CLEARFIELD – The Clearfield Area School District Board of Directors revisited the ongoing controversy that has surrounded its decision to cut a teaching position in the high school’s agriculture department.
In June, the board approved the elimination of seven staff positions, including the agriculture teaching position to save approximately $200,000 in its 2010-11 budget.
Despite concerns raised by members of the agricultural community, the board opted not to reinstate the position for the current school year. However, the board advised it would evaluate the situation prior to the start of the second semester.
At Monday night’s meeting, the board heard from Jeremy Hudson, a guidance counselor who works specifically with students in the agriculture program. In 2009-10, there were 87 students enrolled in the program, he said.
Further, he said the program enrolled 64 students through the first semester of this year. He said that 103 students would be enrolled next semester. Of those, there are 66 new students who were not enrolled in agricultural courses this semester.
Hudson estimated that 40 percent, or 22, of the new students are eligible to be in the agricultural program. He said those figures put enrollment at around 86 students.
According to him, he and teacher Lori Clayton are looking to establish a two-year plan for the program. If implemented, he said all current courses would be offered but not every year. For example, a freshman who could not take a course then would have to wait until their junior year to do so.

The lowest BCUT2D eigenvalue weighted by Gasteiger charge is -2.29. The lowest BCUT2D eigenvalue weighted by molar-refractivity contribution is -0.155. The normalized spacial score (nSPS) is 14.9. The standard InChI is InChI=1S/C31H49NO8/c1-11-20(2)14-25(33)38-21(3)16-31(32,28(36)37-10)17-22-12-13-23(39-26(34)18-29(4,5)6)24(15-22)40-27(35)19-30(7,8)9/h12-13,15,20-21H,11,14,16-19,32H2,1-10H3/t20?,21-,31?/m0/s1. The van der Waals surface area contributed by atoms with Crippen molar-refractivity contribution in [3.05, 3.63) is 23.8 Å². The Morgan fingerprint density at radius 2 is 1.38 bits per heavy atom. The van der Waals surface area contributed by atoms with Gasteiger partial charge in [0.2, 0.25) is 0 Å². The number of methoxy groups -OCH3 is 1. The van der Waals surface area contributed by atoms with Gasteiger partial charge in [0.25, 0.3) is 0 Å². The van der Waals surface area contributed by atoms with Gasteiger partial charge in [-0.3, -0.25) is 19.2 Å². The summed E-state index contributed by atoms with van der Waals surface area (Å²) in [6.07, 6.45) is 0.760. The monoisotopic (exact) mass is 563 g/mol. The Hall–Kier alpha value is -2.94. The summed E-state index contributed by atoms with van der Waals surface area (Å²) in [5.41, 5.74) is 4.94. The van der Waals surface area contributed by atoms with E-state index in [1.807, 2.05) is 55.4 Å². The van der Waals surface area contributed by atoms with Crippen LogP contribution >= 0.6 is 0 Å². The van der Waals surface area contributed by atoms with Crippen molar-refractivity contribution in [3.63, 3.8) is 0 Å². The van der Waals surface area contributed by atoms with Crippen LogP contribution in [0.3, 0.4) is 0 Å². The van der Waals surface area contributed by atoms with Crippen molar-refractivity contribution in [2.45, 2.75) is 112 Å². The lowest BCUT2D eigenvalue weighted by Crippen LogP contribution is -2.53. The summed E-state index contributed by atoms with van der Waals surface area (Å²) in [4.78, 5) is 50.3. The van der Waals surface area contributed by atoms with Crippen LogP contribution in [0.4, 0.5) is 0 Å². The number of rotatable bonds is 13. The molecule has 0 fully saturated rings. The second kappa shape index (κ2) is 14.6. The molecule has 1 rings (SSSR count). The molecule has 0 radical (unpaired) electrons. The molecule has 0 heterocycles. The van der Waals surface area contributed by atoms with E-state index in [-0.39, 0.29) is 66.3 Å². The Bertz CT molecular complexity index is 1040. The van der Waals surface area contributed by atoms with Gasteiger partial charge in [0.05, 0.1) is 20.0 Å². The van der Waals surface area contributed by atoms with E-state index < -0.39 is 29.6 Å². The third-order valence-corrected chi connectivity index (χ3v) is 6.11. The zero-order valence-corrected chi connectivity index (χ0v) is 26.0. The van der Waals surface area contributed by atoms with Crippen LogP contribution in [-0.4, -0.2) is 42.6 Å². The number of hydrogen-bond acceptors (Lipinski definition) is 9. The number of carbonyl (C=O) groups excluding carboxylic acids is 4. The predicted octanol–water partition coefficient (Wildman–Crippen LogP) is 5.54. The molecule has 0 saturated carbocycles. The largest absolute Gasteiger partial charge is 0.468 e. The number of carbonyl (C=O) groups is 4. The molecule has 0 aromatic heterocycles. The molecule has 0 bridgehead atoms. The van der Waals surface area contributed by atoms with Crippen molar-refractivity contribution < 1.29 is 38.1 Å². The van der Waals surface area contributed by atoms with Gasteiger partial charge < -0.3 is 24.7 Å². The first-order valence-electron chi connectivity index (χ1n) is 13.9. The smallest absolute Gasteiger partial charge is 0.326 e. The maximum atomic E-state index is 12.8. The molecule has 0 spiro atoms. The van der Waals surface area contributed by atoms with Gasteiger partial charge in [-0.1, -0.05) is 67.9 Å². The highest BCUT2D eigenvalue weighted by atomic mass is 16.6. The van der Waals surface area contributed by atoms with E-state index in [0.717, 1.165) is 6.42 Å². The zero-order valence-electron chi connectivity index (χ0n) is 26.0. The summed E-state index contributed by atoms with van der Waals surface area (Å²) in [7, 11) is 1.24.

Hudson said that the agricultural department may transition into a program of study in the near future. He said students would be required to prove competency in the program’s basic components and also complete nine dual enrollment courses.
In January, he said Chris Weller of the Pennsylvania Department of Education was willing to evaluate the status of the agriculture students’ safety while in the classrooms. He planned to collect specific details related to class size and number of work stations.
“I know safety has been my own and the board’s greatest concern,” board President Dave Glass said. He said he is currently satisfied with the status of the agriculture department but wants a stamp of approval from Weller on behalf of PDE.
Interim Superintendent J. Thomas Frantz told Hudson that any program changes must be communicated to the agriculture department’s advisory committee. He said their input would be necessary to move forward.
“We won’t make these changes without them,” he said.